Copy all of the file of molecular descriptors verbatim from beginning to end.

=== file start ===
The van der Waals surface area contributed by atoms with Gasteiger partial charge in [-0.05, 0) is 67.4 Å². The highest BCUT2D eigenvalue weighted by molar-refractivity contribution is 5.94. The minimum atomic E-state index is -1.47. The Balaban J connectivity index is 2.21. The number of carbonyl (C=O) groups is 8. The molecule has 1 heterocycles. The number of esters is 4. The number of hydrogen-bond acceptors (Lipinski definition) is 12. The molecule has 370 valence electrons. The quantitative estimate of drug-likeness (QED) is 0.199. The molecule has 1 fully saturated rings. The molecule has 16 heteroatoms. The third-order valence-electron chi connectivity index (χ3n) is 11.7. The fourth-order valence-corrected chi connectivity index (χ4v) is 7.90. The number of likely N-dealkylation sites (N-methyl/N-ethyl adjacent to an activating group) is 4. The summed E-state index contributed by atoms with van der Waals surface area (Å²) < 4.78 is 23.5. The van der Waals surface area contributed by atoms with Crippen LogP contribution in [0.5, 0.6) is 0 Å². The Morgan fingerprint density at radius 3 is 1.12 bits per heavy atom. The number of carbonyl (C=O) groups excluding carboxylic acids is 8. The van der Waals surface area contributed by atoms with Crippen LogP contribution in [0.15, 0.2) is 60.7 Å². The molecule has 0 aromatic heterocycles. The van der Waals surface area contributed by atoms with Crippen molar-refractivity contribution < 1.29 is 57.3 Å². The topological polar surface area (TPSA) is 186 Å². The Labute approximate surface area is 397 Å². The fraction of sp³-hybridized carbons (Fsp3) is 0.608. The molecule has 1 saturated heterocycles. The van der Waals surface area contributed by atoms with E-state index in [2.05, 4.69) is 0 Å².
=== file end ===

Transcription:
The van der Waals surface area contributed by atoms with Gasteiger partial charge in [-0.05, 0) is 67.4 Å². The highest BCUT2D eigenvalue weighted by molar-refractivity contribution is 5.94. The minimum atomic E-state index is -1.47. The Balaban J connectivity index is 2.21. The number of carbonyl (C=O) groups is 8. The molecule has 1 heterocycles. The number of esters is 4. The number of hydrogen-bond acceptors (Lipinski definition) is 12. The molecule has 370 valence electrons. The quantitative estimate of drug-likeness (QED) is 0.199. The molecule has 1 fully saturated rings. The molecule has 16 heteroatoms. The third-order valence-electron chi connectivity index (χ3n) is 11.7. The fourth-order valence-corrected chi connectivity index (χ4v) is 7.90. The number of likely N-dealkylation sites (N-methyl/N-ethyl adjacent to an activating group) is 4. The summed E-state index contributed by atoms with van der Waals surface area (Å²) < 4.78 is 23.5. The van der Waals surface area contributed by atoms with Crippen LogP contribution in [0.5, 0.6) is 0 Å². The Morgan fingerprint density at radius 3 is 1.12 bits per heavy atom. The number of carbonyl (C=O) groups excluding carboxylic acids is 8. The van der Waals surface area contributed by atoms with Crippen LogP contribution in [0.15, 0.2) is 60.7 Å². The molecule has 0 aromatic heterocycles. The van der Waals surface area contributed by atoms with Crippen molar-refractivity contribution < 1.29 is 57.3 Å². The topological polar surface area (TPSA) is 186 Å². The Labute approximate surface area is 397 Å². The fraction of sp³-hybridized carbons (Fsp3) is 0.608. The molecule has 1 saturated heterocycles. The van der Waals surface area contributed by atoms with E-state index in [2.05, 4.69) is 0 Å².